One of our bee hives sits on top of a set of bricks rather than a wooden stand. We simply had no wooden stands available when the bee hive was assembled. The bricks do a good job. Indeed, too good a job. Another bee colony moved in to the space between the bricks in June. While this block of flats for bees is interesting, it nevertheless presents us with a problem about what to do with the basement bees. The colony can't stay there, at least not permanently. I have a plan however. Earlier this year, I went on a course on how to make a skep in April. I have a half completed one at home and over the winter I will finish making it. In the spring I will cut away the comb and transfer the colony to the skep. Over the winter however I will build up the bricks around the colony. At the moment it is a bit exposed.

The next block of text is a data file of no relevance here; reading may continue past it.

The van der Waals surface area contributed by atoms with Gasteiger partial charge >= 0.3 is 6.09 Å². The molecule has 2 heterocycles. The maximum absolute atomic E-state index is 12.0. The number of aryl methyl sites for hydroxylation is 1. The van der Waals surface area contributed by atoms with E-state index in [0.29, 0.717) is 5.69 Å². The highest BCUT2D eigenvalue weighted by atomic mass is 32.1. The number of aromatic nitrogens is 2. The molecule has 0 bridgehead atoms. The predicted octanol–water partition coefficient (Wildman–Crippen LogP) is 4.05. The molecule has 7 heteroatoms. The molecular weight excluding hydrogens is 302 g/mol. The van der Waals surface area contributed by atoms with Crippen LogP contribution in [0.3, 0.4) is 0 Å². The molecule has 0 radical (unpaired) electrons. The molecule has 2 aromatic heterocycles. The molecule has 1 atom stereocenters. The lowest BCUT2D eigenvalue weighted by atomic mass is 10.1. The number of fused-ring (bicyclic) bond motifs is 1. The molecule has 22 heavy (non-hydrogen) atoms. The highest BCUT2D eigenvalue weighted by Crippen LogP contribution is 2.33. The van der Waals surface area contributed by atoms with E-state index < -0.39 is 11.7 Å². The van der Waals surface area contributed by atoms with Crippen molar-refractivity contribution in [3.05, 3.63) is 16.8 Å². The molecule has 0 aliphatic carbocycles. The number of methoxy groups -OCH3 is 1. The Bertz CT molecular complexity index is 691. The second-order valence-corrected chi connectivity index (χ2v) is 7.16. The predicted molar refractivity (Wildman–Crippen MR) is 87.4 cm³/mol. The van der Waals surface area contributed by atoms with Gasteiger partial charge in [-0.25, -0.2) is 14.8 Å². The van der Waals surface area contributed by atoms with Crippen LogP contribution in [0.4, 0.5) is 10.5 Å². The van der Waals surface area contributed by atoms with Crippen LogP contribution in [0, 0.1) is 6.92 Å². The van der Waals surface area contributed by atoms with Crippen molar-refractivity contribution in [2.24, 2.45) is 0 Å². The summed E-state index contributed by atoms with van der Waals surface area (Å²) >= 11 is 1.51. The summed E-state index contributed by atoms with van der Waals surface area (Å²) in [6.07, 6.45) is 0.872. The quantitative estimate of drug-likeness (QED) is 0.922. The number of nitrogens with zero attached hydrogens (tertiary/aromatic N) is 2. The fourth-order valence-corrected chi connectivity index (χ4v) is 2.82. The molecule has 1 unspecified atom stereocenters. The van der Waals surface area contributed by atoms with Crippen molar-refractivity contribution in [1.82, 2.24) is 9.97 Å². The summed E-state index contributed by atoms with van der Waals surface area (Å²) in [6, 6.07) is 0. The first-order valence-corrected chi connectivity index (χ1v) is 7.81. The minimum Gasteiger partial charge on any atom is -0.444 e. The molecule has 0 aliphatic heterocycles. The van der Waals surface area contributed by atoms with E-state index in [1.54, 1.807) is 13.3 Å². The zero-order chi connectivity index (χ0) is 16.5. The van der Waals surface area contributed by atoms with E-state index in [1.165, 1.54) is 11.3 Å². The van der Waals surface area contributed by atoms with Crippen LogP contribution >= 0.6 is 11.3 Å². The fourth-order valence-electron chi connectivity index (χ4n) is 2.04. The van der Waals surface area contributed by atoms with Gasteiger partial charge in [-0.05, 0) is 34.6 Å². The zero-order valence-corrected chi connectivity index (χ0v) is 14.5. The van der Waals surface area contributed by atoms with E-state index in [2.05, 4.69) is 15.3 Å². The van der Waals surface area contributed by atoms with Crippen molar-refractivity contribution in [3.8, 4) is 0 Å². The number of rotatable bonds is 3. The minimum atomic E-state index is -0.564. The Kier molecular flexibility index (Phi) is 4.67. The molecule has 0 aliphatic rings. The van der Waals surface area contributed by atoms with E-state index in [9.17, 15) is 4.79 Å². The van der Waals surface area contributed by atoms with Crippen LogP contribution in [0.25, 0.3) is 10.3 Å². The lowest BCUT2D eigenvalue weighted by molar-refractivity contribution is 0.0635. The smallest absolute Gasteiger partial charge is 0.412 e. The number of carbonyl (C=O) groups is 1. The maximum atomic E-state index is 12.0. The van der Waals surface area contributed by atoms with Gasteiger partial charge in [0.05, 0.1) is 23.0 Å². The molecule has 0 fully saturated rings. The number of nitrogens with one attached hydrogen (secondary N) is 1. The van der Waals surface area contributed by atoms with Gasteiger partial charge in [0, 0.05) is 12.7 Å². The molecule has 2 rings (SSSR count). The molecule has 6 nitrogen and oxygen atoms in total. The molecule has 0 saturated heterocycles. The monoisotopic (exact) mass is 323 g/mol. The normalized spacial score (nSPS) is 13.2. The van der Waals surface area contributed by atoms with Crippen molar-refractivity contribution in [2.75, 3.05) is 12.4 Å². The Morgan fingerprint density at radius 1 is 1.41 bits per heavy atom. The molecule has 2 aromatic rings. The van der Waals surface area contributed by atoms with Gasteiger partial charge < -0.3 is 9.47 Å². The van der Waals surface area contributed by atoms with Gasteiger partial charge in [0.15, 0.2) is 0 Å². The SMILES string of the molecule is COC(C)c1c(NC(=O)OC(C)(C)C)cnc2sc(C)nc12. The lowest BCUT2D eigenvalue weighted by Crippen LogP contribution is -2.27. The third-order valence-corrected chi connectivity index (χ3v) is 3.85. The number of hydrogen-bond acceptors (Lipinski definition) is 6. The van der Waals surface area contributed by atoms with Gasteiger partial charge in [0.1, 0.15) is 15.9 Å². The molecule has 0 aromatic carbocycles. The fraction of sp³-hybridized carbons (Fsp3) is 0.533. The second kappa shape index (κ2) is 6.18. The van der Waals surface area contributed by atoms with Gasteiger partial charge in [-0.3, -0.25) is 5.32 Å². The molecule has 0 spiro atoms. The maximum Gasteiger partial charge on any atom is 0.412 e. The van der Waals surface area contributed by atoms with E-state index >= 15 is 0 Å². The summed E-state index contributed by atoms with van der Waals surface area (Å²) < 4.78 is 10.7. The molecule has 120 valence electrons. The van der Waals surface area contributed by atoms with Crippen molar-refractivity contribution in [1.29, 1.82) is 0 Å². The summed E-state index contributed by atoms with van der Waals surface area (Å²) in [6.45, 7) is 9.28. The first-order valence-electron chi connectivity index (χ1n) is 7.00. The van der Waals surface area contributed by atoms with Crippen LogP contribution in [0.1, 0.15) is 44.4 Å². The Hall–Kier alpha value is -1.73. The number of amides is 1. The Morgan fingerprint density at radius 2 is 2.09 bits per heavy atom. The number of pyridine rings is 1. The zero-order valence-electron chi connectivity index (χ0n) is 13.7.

Until 2009 I was working in London, UK, but I gave it up to pursue a life of self-sufficiency. My aim is to grow or forage for all my food, produce my own power and live a healthier and greener lifestyle. I left London to return to my home village of Sunniside, near Newcastle, in the North East of England. I have a couple of plots of land there as well as the garden of my house. Our village is a commuter area for Newcastle but we are surrounded by countryside which we use for picking wild foods. My mission in life is to show that it is possible to live well without destroying the planet in the process. I am also keen to ensure knowledge of historic recipes and cooking is kept alive. I regularly try out recipes from old cookbooks using the food we have grown. I make videos about our progress and about how to cook home-grown foods. These can be viewed on www.youtube.com/jonathanwallace.